Winter is back and with it, Winter Sports.
How to protect yourself against injury. And what to do if you do get injured, whether you’re a beginner or a veteran.
Whether you’re just starting out or are a pro, take care to reduce your risk of injury. Injuries occur in both beginners and veterans, but experience and choice of sports do influence the risk of injury. Beginner snowboarders tend to suffer injuries more often than beginner skiers.
The Most Common Skiing and Snowboarding Injuries
Upper extremity and lower extremity injuries were all reported between the two sports, but arm, elbow, wrist, ankle, and clavicle injuries were the most frequent cases amongst snowboarders while knee, thumb, and head injuries were the most frequent cases amongst skiers. Knee injuries were common to both sports, the prevalence was significantly higher with skiing. Furthermore, fractures were more common amongst snowboarders while soft-tissue sprains and strains were more common amongst skiers. The most common cause of injury was human error (jumping, turning colliding, falling) as opposed to equipment failure.
Nevertheless, both sports are great workouts and measures can be taken to decrease your risk of injury. It is not only important to start or return to the sport gradually but also to improve general fitness with complementary training; winter sports occur one season a year and your body may not always be familiar with the demands of the sport after such a long break.
What To Focus On For Winter Sport Training
Work with a formal instructor or a physiotherapist to address:
- cardiorespiratory endurance
- lower extremity strength
- core strength
Lastly, remember to wear a helmet, wear wrist guards, take breaks, and stay hydrated!
What Are the Most Common Snowboarding and Skiing Injuries?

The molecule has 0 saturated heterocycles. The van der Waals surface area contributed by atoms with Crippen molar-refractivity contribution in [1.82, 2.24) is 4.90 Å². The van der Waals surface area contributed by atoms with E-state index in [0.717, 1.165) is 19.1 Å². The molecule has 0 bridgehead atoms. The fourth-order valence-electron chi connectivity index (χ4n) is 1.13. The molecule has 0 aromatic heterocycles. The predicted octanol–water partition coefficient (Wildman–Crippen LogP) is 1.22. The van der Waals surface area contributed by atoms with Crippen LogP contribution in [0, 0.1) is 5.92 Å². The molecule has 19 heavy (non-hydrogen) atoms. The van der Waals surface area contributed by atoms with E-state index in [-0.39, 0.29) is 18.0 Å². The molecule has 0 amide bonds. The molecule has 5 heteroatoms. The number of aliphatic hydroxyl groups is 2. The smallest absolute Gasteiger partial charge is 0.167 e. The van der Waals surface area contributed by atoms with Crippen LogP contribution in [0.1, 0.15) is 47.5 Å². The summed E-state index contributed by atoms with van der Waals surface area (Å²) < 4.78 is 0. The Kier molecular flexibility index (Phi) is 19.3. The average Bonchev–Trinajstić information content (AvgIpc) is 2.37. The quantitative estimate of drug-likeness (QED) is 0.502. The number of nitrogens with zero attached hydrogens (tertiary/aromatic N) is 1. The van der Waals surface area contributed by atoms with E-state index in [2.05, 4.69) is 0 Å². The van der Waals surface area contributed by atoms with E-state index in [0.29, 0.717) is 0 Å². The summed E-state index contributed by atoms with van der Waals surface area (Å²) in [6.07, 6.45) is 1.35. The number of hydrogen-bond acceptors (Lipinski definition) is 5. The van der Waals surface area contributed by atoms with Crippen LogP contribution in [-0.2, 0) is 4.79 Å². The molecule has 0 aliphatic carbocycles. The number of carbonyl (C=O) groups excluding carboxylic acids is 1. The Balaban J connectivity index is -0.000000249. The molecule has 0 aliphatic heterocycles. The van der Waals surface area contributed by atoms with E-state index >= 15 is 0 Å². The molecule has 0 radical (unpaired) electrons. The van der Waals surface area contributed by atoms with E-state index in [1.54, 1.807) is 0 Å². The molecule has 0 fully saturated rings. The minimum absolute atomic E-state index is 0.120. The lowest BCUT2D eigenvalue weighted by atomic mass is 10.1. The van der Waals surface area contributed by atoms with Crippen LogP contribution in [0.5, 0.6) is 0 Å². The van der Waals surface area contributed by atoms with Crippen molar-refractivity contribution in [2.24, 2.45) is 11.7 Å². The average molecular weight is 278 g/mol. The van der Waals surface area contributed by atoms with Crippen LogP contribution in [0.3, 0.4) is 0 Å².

Below is a list of the most common areas related to winter sports, how it may feel if injured and how a physiotherapist can help:
Knee: The anterior cruciate ligament, or ACL, is one of the major ligaments in the knee that stabilizes the knee. Injuries to the ACL occur most often with a sudden stop or change in direction when the knee falls in while slightly bent. Depending on the severity of the injury, you may hear a pop and or feel unstable in the knee while walking. A physiotherapist can help you identify movement patterns and increase your body awareness to reduce your risk of injury.
Ankle: The ankle joint is surrounded by numerous ligaments. Landing from jumps transfers increased pressure through the joint, ligaments, and muscles surrounding the ankle and injury can occur if there is insufficient support from the boot. Depending on the ligaments injured, you may or may not be able to put weight through the leg. But for any ankle injury, rest, ice, compress, and elevate the ankle above the heart to reduce the swelling and move the ankle within a comfortable range of motion. Follow-up with a physiotherapist for a rehabilitation program to restore ankle strength and stability to prevent recurrent ankle sprains in the future.
Shoulder: Upper extremity injuries are most often associated with falling and landing on your arms. A shoulder dislocation is distinguished from an AC separation by pain in the shoulder joint as opposed to pain around the clavicle as well as a shifting sensation during the injury. Do not attempt to relocate the shoulder. Even if the shoulder does relocate on its own, follow-up with a physician and imaging to rule out damage to the bones, blood vessels, and nerves. Going forward, it may be painful to raise the arm overhead for dressing, showering, or other self-care activities; a physiotherapist can help restore range of motion and strength.
Wrist: The wrist and hand is a complicated segment as it consists of numerous bones and ligaments which provide stability while allowing the hand to operate in various planes. Injury to these structures can interfere with many daily activities including but not limited to gripping, writing, and self-care; wrist injures do not take a lot to aggravate. The wrist and hand is best protected with a wrist guard. A physiotherapist can help identify injuries that may warrant immediate attention.
T M Davidson and A T Laliotis. “Snowboarding injuries, a four-year study with comparison with alpine ski injuries”. West J Med. 1996 Mar; 164(3): 231–237